Speaking at a "Path to the Euro" conference co-organized by the finance ministry and Hungary's Central Bank, Ferenc Gyurcsany was optimistic the country will switch to the euro currency between 2010 and 2014."It's in Hungary's interest to adopt the euro and it wants to adopt the euro," Gyurcsany said. "The convergence plan creates the opportunity (to do so) between 2010 and 2014."

Gyurcsany said that in past years meeting convergence targets and keeping economic balance and competitiveness had played only a secondary role in policy. In recent months, however, the premier underlined a change of his country's attitude.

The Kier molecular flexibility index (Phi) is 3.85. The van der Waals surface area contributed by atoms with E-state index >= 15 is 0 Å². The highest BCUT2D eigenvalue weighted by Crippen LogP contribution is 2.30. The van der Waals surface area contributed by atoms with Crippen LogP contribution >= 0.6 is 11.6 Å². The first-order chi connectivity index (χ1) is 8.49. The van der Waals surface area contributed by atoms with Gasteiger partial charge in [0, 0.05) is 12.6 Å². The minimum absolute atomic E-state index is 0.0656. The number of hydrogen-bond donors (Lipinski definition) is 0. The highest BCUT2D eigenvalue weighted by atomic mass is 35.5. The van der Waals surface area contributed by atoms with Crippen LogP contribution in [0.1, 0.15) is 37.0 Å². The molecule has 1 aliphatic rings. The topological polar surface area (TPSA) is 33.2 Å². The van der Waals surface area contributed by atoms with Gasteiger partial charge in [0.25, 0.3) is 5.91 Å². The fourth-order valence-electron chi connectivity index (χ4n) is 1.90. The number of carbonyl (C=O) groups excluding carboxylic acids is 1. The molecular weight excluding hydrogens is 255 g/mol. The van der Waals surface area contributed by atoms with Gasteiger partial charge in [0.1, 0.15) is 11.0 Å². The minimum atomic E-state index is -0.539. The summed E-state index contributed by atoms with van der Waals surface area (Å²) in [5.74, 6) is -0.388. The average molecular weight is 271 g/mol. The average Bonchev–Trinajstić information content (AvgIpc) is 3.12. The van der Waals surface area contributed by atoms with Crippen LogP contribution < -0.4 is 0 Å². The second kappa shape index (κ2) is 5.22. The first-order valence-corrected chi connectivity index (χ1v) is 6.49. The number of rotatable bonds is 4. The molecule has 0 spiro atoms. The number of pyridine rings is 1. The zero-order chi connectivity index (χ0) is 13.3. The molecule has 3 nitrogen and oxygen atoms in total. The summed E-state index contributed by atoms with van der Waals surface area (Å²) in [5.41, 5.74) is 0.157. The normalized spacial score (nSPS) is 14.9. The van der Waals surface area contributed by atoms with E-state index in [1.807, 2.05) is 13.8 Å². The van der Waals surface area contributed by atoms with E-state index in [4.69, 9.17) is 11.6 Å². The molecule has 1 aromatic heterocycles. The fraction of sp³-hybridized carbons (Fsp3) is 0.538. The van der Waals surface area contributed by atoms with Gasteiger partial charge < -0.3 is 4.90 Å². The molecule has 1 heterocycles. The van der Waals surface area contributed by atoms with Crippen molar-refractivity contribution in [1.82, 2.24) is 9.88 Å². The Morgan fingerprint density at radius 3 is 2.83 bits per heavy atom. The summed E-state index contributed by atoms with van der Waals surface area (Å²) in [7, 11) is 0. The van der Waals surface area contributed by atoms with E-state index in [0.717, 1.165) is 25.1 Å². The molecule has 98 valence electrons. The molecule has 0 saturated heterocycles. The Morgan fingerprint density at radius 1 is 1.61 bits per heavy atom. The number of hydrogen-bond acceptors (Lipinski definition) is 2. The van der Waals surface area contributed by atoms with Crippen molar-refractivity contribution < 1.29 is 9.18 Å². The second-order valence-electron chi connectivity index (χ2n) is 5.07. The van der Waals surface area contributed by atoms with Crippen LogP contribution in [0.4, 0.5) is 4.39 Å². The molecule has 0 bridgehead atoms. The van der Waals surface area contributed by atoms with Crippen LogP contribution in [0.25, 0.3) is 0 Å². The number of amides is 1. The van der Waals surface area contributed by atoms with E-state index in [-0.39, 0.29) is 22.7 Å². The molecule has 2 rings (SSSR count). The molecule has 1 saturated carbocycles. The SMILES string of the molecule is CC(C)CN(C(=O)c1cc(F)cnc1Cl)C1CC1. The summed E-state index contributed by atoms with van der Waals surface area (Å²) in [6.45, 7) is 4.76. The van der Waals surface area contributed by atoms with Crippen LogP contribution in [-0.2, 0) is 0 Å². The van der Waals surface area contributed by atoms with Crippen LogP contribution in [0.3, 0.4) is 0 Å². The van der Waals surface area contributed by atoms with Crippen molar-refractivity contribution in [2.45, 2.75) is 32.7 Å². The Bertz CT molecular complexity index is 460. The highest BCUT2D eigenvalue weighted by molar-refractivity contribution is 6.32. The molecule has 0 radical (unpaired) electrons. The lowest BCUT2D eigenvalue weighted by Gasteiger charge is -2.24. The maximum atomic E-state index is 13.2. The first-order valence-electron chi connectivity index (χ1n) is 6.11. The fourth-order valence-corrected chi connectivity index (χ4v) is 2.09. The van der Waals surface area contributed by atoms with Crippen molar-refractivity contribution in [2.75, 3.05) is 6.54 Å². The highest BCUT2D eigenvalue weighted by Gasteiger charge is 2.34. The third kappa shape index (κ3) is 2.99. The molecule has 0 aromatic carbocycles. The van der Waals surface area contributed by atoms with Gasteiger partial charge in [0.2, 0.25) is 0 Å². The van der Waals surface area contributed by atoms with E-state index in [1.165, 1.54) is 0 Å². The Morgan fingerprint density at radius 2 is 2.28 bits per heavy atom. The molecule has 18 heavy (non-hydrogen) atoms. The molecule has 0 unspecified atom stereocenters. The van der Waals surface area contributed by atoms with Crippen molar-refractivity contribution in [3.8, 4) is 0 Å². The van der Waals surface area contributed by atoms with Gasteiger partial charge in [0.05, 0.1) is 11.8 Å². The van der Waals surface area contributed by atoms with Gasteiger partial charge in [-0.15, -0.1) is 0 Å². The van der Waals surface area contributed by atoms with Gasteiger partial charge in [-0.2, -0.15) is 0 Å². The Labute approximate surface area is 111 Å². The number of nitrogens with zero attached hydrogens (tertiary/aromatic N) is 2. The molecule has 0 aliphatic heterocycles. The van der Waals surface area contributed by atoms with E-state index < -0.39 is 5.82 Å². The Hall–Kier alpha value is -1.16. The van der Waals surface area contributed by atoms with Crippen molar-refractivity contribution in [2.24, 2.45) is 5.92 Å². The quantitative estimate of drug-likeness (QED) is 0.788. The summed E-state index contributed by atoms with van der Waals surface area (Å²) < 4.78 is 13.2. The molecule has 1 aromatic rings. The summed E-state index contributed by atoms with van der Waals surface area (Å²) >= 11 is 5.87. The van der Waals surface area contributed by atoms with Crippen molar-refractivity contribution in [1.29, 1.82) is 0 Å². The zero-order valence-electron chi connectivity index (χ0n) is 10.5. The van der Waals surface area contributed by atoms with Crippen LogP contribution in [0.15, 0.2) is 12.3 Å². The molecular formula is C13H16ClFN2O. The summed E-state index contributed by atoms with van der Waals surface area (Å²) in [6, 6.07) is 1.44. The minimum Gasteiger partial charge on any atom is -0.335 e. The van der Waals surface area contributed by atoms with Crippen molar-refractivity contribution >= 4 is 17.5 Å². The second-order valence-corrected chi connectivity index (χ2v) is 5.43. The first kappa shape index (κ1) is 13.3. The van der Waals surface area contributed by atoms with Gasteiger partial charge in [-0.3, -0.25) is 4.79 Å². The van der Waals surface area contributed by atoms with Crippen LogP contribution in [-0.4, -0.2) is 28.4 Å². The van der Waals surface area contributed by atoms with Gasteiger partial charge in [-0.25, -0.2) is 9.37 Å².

"We see the end of the tunnel but have yet lots to do in order to get there," state news agency MTI quoted Gyurcsany as saying.

Gyurcsany also said he supported an independent budgetary department to work more effectively toward the euro-zone goal.
After posting the European Union's largest relative budget deficit in 2006, at 10.1 percent of gross domestic product, the government cut its 2007 budget gap from a targeted 6.8 percent to 6.6 percent. 

Finance Minister Janos Veres - also attending the conference - said earlier that adjustments were made based on "trends that were better than expected and more favourable than forecast." Veres said higher tax revenues, smaller interest expenses and higher pension payments have made the positive adjustments possible.